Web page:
The Series Project: The Cremaster Cycle
Film essay by: Witney Seibold
Ah yes. Matthew Barney‘s epic Cremaster Cycle. Part artistic powerhouse, part surrealist tour-de-force, part impenetrable mindgame, and often considered Barney’s own self-indulgent, pretentious ego trip, The Cremaster Cycle is, it cannot be denied, a unique force in the world of art and a notable footnote in the world of cinema. I can’t say that I am yet an astute enough critic to unlock or decipher all of the high-minded mythologies and oblique images that Barney poured into his five-film cycle, but I have done some reading on the subject, is I feel I can act as a relatively informed guide through these rare oddities.
First off, a warning: The Cremaster Cycle demands a colossal amount of patience from the viewer. The first two chapters (4 and 1) are 40 minutes apiece. The third (5) is 55 minutes. The fourth (2) is 80 minutes, and the fifth (3), the magnum opus of the series, is a whopping 182 minutes, and usually runs with an intermission. There is nearly no dialogue at all in any of these films, and long stretches of slow-moving cameras panning over large, glittering vistas of complete inaction. While Barney does seem to have a handle of actual pacing, making the surreal films surprisingly cinematic, he doesn’t bother to give any direct connection between certain images, unless you have the patience to see all five parts, and only then will connections begin to emerge. Sit through them all, and you may feel rewarded.
Here’s the rundown, such as it is:
The Cremaster Cycle was originally a series of sculptures that were displayed in The Guggenheim museum in New York City. Each turn of the museum presented another level of the cycle. With each layer, Barney made a film to match, which would only be viewable in the museum. These films rarely get theatrical runs, and, Barney has stated categorically, that they will never be available in any form of home video, although you can purchase a 20-minute portion of “Cremaster 3” on DVD. If you’ve seen any of these films on video or online, you have seen a pirated version.
The cremaster muscle is the muscle in the male body that controls the ascent and the descent of the testicles. It’s also, I read, a muscle that develops in conjunction with the gonads in a human fetus, and will ultimately be the physical catalyst as to whether the gonads will drop, making the fetus a male, or ascend, making the fetus a female. Barney uses the muscle as a grand metaphor for artistic potential. If you must, add your own masturbation joke here. The five levels of the Cycle range from 1, fully feminine, to 5, fully masculine. 3, the final part, is the state in the middle, when all is potential.
Despite being about the rift between femininity and masculinity, Barney only carries this metaphor through the first three parts of his cycle (there’s a lot of gonad-heavy imagery), choosing to abandon a lot of it in the final two parts in favor of Irish myths, heavy metal, serial killers, and oblique Masonic rites. Also, the images in all the parts, with the exception of “Cremaster 1,” are all very male images, and come from a very male place. Perhaps I will make this clearer along the line.
Barney’s preferred sculpting medium is refrigerated petroleum jelly, and we will see gallons of the stuff throughout these films. It does have a neat look: kind of milky, ever so slightly off-white, and ever so slight translucent.
“Cremaster 4” (1995)
Barney plays a red-haired satyr in a white tuxedo who tap dances in a small shack on the end of a pier. The more he dances, the more the floor wears away. Some androgynous pixies put weights in his pockets. Simultaneously the same pixies seem to be having a picnic on The Isle of Man. Also simultaneously, a pair of motorcycles (one yellow, one blue, both with sidecars) race in opposite directions around the island. While the racers race, we see their gonads escape through openings in their leather suits, and creep either up their body, or down off of their motorcycles. There is a tire with testicles. The satyr eventually tap dances through the floor into the ocean below, finds an underwater hatch, and lands in a birth-canal like tunnel full of Vaseline. The film’s final image is a real-life scrotum in a sea of Vaseline being unthreaded. You heard me.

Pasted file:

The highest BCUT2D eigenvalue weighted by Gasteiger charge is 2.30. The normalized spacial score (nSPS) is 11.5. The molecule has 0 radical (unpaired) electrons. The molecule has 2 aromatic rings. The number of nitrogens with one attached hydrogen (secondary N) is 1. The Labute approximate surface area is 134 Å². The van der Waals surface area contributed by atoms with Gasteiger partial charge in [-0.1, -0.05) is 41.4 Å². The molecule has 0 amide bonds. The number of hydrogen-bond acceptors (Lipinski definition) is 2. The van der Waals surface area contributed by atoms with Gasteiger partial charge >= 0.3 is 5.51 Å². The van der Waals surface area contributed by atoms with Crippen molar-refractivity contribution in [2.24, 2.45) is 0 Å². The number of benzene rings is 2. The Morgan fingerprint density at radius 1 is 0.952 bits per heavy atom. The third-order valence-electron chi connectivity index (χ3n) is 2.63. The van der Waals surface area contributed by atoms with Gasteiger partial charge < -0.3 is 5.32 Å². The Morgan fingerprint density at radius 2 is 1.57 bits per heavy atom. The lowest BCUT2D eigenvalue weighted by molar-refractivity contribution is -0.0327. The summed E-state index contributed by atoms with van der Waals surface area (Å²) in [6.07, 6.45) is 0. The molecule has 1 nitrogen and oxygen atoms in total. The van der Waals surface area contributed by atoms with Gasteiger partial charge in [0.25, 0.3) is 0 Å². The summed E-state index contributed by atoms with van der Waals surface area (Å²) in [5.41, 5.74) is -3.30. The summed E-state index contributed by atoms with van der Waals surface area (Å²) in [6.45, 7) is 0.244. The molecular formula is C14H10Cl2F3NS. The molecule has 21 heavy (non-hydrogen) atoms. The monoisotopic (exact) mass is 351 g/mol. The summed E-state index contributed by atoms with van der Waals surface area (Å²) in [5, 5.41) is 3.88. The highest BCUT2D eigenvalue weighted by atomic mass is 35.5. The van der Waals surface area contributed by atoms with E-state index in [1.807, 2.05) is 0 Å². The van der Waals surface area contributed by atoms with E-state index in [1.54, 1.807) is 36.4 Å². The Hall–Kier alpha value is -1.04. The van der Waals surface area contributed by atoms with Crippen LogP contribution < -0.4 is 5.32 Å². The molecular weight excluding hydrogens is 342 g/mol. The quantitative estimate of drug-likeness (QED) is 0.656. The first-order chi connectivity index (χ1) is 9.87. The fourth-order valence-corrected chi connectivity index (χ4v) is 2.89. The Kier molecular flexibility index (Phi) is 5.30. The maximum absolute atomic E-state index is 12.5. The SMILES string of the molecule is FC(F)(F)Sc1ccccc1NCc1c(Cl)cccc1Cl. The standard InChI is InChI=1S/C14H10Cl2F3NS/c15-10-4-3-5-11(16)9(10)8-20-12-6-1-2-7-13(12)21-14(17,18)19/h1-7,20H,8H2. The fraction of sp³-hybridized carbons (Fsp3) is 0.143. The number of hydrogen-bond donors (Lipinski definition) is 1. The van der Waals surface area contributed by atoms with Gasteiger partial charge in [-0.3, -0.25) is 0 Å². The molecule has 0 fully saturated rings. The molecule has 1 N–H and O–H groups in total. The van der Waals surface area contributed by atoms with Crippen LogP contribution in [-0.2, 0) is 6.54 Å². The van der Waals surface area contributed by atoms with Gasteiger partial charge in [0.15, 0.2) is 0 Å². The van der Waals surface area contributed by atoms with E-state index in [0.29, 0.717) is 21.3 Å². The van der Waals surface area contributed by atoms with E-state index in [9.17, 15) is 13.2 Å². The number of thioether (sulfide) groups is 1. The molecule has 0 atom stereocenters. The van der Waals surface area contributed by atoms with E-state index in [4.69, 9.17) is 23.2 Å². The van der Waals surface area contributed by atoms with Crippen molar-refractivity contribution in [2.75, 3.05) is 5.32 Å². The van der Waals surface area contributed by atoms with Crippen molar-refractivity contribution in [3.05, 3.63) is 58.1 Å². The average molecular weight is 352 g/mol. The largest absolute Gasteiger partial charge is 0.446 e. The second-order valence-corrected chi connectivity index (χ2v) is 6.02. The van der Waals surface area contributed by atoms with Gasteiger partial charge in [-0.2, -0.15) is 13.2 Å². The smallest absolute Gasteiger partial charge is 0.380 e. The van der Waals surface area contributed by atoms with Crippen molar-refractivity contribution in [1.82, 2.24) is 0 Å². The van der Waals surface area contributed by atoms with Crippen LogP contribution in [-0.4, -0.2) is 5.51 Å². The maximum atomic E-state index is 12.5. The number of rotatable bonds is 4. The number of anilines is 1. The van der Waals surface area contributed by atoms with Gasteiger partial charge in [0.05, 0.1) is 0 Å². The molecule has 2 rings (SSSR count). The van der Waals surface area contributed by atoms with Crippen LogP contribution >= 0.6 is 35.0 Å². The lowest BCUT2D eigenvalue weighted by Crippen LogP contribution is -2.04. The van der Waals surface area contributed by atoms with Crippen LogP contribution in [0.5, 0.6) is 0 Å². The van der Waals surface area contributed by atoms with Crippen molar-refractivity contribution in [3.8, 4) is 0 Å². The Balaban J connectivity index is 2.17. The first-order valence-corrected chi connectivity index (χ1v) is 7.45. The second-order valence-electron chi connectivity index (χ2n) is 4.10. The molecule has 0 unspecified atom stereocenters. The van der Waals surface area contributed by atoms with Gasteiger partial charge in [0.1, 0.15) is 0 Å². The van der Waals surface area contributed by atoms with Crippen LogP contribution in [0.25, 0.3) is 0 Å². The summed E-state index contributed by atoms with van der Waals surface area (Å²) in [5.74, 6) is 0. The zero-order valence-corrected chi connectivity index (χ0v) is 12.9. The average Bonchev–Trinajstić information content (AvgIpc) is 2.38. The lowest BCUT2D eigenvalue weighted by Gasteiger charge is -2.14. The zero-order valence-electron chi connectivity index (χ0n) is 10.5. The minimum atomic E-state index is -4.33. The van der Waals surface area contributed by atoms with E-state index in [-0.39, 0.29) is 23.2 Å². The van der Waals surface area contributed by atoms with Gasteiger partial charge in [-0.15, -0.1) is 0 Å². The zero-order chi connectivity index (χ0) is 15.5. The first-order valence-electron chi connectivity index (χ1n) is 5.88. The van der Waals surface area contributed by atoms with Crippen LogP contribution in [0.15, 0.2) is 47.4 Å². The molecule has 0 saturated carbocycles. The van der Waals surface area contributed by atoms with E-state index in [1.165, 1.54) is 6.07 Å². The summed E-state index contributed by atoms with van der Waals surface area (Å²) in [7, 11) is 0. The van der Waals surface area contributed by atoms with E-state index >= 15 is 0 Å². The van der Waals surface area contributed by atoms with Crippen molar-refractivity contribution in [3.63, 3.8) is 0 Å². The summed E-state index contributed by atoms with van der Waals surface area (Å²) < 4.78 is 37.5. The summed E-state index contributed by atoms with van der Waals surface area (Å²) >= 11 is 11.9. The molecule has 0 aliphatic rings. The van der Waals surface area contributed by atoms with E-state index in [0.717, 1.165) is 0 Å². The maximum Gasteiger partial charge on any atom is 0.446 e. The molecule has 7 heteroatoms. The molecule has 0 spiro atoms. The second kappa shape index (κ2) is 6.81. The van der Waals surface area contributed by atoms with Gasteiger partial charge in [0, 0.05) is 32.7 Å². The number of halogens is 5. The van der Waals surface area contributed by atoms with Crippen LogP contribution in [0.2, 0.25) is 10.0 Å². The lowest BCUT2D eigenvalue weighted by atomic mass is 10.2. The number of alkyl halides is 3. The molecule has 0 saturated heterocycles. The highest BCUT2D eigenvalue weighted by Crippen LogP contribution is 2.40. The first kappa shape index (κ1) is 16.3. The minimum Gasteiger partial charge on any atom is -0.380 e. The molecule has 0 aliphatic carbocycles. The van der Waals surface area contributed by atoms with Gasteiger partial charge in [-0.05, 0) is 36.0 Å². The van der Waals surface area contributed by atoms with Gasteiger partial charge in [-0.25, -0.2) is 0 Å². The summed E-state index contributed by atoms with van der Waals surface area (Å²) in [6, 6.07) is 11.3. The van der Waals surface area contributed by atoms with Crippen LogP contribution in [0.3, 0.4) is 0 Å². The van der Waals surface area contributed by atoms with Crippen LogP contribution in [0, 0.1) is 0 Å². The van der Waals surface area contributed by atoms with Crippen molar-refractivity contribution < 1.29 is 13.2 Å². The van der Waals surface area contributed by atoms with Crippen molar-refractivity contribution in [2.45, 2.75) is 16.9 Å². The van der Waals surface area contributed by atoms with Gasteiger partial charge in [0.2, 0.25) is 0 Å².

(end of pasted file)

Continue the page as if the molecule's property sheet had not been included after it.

As the shortest of the films, this is a easy art film to take, and, as I said, Barney knows how to pace it. He also uses such striking images (satyrs, pixies, ever-escalating motorcycle racing), that you feel drawn in, and start to enjoy it all.
This is the most testicle heavy film of the series, and I’m astonished at my use of the phrase “testicle heavy.” Barney was clearly setting out to make a complex sexual metaphor, and nowhere else is it stronger than in this film. I can see how speed and a race may relate to sexual development, and I can see how a satyr would come into play (they are known for being sexual beings), and I can see how the androgynous pixies might play a role. The images come together in the intellect, although their natural connections may still seem oblique to the casual observer. I’m still not sure how the Isle of Man setting comes into play, and we’ll see more Isle of Man stuff in “Cremaster 3.” Most importantly, though, the images seem to flow into one another in a natural way. You’ll be baffled by the images, but they all seem to be coming from the same level of Barney’s mind; he clearly has a plan of some kind.
“Cremaster 4” was shot on low-quality digital cameras, and looks a little odd, but it still intriguing and striking.
“Cremaster 1” (1996)
At the most fully feminine position, this film features all women, sculptures of ovaries, and a gentle musical score. It seems strangely happy. Shooting on a football field in Boise, ID, Barney stages a Busby Berkeley-style floorshow, arranging dancers in elaborate hoop skirts into elementary flower patterns.